Illustration: Needle in COVID molecule

The development of a new COVID-19 strain is not unique — new strains, or variants, occur in all viruses. And the scientists studying the disease and developing COVID vaccines have always anticipated that new strains would evolve.

Viruses mutate when they replicate and create a slightly different version of the virus.

Sometimes, these variant strains just disappear; these are the viruses that don't make the news and scientists are not worried about.

But occasionally, variant viruses thrive, meaning that they survive better than, and can out-compete, the original virus. They can become more infectious than the original strain.

The current COVID vaccines are our most powerful tool to fight all the strains of COVID-19.


Still deciding about the vaccine or know someone who is? See these 7 reasons to get the vaccine.


What Are the New COVID Variants?

Many variants of COVID-19 have been discovered. Researchers are currently tracking five, three of which have been identified in Maryland:

  • UK Strain – The United Kingdom variant spreads more easily and quickly than others. Currently, there is early evidence that suggests this variant may be associated with increased risk of death.
  • Brazil Strain – The Brazil variant contains more mutations than the UK strain that may affect its ability to be blocked by therapeutic antibodies or a vaccine.
  • South African Strain – The South African variant shares some mutations with the Brazil variant and is a similar threat.
  • New York Strains – The New York variants share some mutations with the South African variant and appears to slip past some of the body’s immune response. This variant has not yet been identified in Maryland.
  • California Strains – The California variants share some mutations with the UK variant and may not respond to some therapies. This variant has not yet been identified in Maryland.

Do the Vaccines Work Against the New Strains?

The simple answer is yes. At this time, there is no evidence to suggest that these or any other variants of the COVID-19 virus are resistant to the current vaccines. The key points are:

The COVID vaccines are highly effective.

The effectiveness of the current COVID vaccines is quite high. In fact, it is much higher than some other vaccines we commonly receive. As a reminder, the annual flu vaccine has an effectiveness around 40-60 percent from year to year.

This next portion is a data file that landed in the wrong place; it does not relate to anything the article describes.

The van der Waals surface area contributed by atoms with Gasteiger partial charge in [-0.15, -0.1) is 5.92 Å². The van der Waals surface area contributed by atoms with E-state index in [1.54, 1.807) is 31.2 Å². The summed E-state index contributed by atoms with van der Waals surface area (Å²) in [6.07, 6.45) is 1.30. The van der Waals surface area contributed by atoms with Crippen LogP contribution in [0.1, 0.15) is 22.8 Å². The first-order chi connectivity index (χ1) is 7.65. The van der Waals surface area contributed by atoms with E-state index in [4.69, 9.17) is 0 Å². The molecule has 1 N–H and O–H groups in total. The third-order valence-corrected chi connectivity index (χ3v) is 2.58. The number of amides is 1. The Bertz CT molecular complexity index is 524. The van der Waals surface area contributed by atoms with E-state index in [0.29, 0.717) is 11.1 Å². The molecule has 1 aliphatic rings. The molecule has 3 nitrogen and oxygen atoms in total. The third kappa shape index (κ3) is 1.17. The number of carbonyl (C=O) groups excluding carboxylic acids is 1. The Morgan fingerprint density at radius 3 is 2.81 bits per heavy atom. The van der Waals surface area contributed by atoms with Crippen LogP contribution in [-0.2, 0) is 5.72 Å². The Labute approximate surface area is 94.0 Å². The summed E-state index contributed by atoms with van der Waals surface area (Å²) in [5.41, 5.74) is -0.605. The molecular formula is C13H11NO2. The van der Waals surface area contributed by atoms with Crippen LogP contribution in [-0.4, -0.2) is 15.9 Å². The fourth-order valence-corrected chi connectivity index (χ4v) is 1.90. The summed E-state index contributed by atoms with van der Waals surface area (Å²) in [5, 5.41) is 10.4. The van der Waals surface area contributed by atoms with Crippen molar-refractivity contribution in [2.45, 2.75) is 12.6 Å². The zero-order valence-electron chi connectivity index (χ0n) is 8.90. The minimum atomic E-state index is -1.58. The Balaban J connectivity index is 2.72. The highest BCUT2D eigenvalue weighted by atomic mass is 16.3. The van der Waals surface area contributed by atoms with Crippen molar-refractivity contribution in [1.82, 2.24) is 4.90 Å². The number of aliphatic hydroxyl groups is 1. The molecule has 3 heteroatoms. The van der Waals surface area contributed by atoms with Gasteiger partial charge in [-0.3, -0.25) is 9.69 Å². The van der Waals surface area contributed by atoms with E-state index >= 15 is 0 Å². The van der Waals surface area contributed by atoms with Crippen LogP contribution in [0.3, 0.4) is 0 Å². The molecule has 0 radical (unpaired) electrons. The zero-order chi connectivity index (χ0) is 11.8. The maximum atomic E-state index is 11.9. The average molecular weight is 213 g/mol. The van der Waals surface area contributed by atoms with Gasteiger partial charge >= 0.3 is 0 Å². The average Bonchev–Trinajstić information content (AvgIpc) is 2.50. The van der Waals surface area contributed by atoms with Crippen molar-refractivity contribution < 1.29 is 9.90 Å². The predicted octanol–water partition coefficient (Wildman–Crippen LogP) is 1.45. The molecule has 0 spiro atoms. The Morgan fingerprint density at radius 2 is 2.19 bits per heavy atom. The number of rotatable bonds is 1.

The current vaccines cause a powerful immune response that makes them highly protective, even if there is a drop in antibody strength. Antibodies are not the only part of the vaccines that makes them work. There are also T cells and memory B cells and other types of antibodies.

The vaccines prevent hospitalization and death.

All of the current vaccines are nearly 100 percent effective in preventing hospitalization and death.

This is a critical point. Not only will this help relieve the strain on the healthcare system, but the vaccines all save lives.

The vaccines help stop new variants.

As we vaccinate as many people as possible, as quickly as possible, we can stop the spread of the coronavirus. A slow in transmission of the virus means fewer opportunities for it to mutate, which can help prevent the emergence of any other variants.

The vaccines can be updated to be more effective.

Research continues on all the vaccines. If necessary, future COVID-19 vaccines may need to be tweaked, not unlike what happens with the flu vaccine every year. All vaccine manufacturers are continuing to study the effectiveness of the vaccines and are already looking at what a booster might look like down the road.

Reducing the Spread of COVID

The best way to protect yourself and others from the virus – whatever the strain – is to get the vaccine when it is available to you.

To reduce the spread of this disease, we need to continue following all of the public health measures that we know of, such as wearing a mask, social distancing and avoiding large gatherings, even after you are vaccinated. The COVID-19 vaccine will protect you but there is a chance that you can still give COVID-19 to people who are not protected.

Updated 3/31/2021


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